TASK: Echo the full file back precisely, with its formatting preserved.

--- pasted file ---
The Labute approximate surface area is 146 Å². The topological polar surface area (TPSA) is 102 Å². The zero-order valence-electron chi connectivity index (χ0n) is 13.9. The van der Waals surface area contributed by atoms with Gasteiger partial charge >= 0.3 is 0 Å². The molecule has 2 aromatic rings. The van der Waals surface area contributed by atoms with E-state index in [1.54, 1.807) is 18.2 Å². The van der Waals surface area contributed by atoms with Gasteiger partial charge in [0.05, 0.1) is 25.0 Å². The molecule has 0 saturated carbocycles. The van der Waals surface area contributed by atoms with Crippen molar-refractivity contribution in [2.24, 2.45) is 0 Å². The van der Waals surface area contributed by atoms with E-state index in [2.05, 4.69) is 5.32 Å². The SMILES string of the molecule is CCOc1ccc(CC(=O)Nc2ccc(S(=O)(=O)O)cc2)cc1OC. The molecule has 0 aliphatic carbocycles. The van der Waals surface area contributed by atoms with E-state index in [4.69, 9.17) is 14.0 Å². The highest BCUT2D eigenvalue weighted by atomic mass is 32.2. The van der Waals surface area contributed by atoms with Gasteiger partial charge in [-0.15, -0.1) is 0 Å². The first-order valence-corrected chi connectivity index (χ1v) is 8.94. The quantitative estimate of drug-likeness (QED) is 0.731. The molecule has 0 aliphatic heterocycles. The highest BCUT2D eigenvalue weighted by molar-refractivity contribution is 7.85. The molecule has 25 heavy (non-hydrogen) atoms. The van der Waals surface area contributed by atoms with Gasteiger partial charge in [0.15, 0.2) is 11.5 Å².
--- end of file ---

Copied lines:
The Labute approximate surface area is 146 Å². The topological polar surface area (TPSA) is 102 Å². The zero-order valence-electron chi connectivity index (χ0n) is 13.9. The van der Waals surface area contributed by atoms with Gasteiger partial charge >= 0.3 is 0 Å². The molecule has 2 aromatic rings. The van der Waals surface area contributed by atoms with E-state index in [1.54, 1.807) is 18.2 Å². The van der Waals surface area contributed by atoms with Gasteiger partial charge in [0.05, 0.1) is 25.0 Å². The molecule has 0 saturated carbocycles. The van der Waals surface area contributed by atoms with Crippen molar-refractivity contribution in [2.24, 2.45) is 0 Å². The van der Waals surface area contributed by atoms with E-state index in [2.05, 4.69) is 5.32 Å². The SMILES string of the molecule is CCOc1ccc(CC(=O)Nc2ccc(S(=O)(=O)O)cc2)cc1OC. The molecule has 0 aliphatic carbocycles. The van der Waals surface area contributed by atoms with E-state index in [4.69, 9.17) is 14.0 Å². The highest BCUT2D eigenvalue weighted by atomic mass is 32.2. The van der Waals surface area contributed by atoms with Gasteiger partial charge in [-0.15, -0.1) is 0 Å². The first-order valence-corrected chi connectivity index (χ1v) is 8.94. The quantitative estimate of drug-likeness (QED) is 0.731. The molecule has 0 aliphatic heterocycles. The highest BCUT2D eigenvalue weighted by molar-refractivity contribution is 7.85. The molecule has 25 heavy (non-hydrogen) atoms. The van der Waals surface area contributed by atoms with Gasteiger partial charge in [0.15, 0.2) is 11.5 Å².